When they tested me, they also did an IQ score, which was humbling. The verbal side of my IQ was really high – I think it was almost “very superior”. But the math side was awful, and brought my combined score down so low that it was “average”. After spending my life believing I was a genius, I stared at the paper. I had answers, sure, and they explained a lot. But now I had hard numbers to go with them. In looking at my score, I don’t think I ever hated numbers more than I did that day. Having the air sucked out of a long held belief is a real kick in the balls. The doctor testing me assured me that I wasn’t “average” just because my total score was. I nodded like I agreed, but I really didn’t. She explained that it was just an aggregated score, and that if you looked at the English side it was really quite high…but I kind of tuned her out at that point. I was well into my own head, beating myself with a cudgel. I had spent a lifetime believing I was smart…and staring me right in the face was proof that I wasn’t. It took me a long time to see past the numbers. Perhaps that’s not surprising. I had so much of my identity wrapped up in the idea that I was different, a genius, or whatever, that it really was a crushing blow to get at the age of 28. I had to come to terms with it eventually, though, and I decided that – numbers aside, I am what I am. Whatever that is.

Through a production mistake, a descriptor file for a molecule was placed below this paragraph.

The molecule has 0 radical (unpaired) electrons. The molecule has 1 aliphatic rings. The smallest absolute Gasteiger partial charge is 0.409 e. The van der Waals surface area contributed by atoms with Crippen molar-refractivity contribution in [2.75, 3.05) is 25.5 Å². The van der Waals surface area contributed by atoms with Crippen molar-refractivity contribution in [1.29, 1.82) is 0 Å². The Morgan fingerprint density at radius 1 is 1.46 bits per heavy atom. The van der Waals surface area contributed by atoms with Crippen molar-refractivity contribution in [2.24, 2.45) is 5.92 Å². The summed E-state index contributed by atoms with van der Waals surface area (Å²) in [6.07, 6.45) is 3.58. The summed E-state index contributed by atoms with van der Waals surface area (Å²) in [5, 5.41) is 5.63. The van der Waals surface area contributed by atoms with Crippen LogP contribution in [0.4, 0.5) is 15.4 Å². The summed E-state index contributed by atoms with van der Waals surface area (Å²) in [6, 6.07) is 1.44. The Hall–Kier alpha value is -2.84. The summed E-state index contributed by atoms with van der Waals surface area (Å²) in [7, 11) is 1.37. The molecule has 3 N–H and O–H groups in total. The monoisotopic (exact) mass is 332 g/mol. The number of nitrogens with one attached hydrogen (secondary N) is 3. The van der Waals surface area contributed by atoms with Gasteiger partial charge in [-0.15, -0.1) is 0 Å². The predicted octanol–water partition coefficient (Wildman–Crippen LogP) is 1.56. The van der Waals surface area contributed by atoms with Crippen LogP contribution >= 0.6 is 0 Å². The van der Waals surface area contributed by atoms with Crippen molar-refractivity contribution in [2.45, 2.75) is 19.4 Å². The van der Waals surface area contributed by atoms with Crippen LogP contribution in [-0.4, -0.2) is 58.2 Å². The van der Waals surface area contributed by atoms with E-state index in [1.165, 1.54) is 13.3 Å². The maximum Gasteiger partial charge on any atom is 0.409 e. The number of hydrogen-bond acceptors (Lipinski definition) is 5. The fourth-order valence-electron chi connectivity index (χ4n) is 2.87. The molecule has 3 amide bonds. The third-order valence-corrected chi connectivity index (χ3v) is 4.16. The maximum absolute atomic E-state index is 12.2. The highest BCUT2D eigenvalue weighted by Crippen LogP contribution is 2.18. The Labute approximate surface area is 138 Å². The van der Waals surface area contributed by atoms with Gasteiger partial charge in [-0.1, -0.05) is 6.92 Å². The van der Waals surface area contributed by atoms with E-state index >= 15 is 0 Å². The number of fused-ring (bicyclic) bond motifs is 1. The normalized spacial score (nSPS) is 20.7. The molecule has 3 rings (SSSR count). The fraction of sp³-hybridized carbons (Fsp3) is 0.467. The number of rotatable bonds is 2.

The point of the blog for me isn’t self aggrandizement – it’s to say things as they were (or at least as I saw them at the time) flaws and all, including my own. So I hope you’ll forgive my use of the word “prodigy” and “boy genius” in regards to myself. In this case, they’re there to paint a more full picture of how I was seen by my Mother and certain others in my life. Not the least of which, they also illustrate how I felt. I was Extremely Talented, so much so that the Mafia either wanted to “make me” or assassinate me. Yes, it was a fearful time but it was also a time of great possibility and pride for me. All that in mind, you can imagine the blow to my ego when, years later, I finally put the pieces together and realized I wasn’t important enough for anybody to want dead. At the time, though, it was me and Mom vs. the World – along with a small cadre of allies (Uncle Richard and Russ, and Uncle Carlo).